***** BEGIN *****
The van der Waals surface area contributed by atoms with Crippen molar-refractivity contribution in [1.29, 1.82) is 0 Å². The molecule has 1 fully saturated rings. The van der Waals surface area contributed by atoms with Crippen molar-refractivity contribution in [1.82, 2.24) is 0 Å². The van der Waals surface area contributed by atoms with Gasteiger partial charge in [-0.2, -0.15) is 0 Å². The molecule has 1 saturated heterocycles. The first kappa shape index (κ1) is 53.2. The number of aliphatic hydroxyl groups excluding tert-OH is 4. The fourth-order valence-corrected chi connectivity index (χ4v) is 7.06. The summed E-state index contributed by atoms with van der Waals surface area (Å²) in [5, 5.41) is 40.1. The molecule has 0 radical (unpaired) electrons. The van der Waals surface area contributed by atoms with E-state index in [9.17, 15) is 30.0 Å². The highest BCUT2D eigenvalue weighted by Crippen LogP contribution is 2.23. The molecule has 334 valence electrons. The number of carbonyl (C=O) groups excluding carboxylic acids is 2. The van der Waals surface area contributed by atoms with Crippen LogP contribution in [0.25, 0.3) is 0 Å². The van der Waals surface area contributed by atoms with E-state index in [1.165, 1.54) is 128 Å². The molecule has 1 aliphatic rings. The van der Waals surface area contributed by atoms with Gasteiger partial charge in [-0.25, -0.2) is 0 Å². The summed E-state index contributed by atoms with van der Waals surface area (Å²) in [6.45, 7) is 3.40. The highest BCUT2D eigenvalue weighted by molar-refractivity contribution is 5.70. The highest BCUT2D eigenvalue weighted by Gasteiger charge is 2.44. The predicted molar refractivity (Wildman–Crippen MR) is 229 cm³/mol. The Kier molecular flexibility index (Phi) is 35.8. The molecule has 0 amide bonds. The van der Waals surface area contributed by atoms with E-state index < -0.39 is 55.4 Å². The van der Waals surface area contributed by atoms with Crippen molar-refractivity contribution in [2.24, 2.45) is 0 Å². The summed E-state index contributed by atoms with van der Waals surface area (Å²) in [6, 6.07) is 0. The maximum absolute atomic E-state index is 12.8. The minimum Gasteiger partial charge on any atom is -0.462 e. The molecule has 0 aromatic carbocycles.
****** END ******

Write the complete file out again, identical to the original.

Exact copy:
The van der Waals surface area contributed by atoms with Crippen molar-refractivity contribution in [1.29, 1.82) is 0 Å². The molecule has 1 fully saturated rings. The van der Waals surface area contributed by atoms with Crippen molar-refractivity contribution in [1.82, 2.24) is 0 Å². The van der Waals surface area contributed by atoms with Gasteiger partial charge in [-0.2, -0.15) is 0 Å². The molecule has 1 saturated heterocycles. The first kappa shape index (κ1) is 53.2. The number of aliphatic hydroxyl groups excluding tert-OH is 4. The fourth-order valence-corrected chi connectivity index (χ4v) is 7.06. The summed E-state index contributed by atoms with van der Waals surface area (Å²) in [5, 5.41) is 40.1. The molecule has 0 radical (unpaired) electrons. The van der Waals surface area contributed by atoms with E-state index in [9.17, 15) is 30.0 Å². The highest BCUT2D eigenvalue weighted by Crippen LogP contribution is 2.23. The molecule has 334 valence electrons. The number of carbonyl (C=O) groups excluding carboxylic acids is 2. The van der Waals surface area contributed by atoms with Crippen LogP contribution in [0.25, 0.3) is 0 Å². The van der Waals surface area contributed by atoms with E-state index in [1.165, 1.54) is 128 Å². The molecule has 1 aliphatic rings. The van der Waals surface area contributed by atoms with Gasteiger partial charge in [-0.25, -0.2) is 0 Å². The summed E-state index contributed by atoms with van der Waals surface area (Å²) in [6.45, 7) is 3.40. The highest BCUT2D eigenvalue weighted by molar-refractivity contribution is 5.70. The highest BCUT2D eigenvalue weighted by Gasteiger charge is 2.44. The predicted molar refractivity (Wildman–Crippen MR) is 229 cm³/mol. The Kier molecular flexibility index (Phi) is 35.8. The molecule has 0 amide bonds. The van der Waals surface area contributed by atoms with E-state index < -0.39 is 55.4 Å². The van der Waals surface area contributed by atoms with Crippen molar-refractivity contribution in [2.24, 2.45) is 0 Å². The summed E-state index contributed by atoms with van der Waals surface area (Å²) in [6, 6.07) is 0. The maximum absolute atomic E-state index is 12.8. The minimum Gasteiger partial charge on any atom is -0.462 e. The molecule has 0 aromatic carbocycles.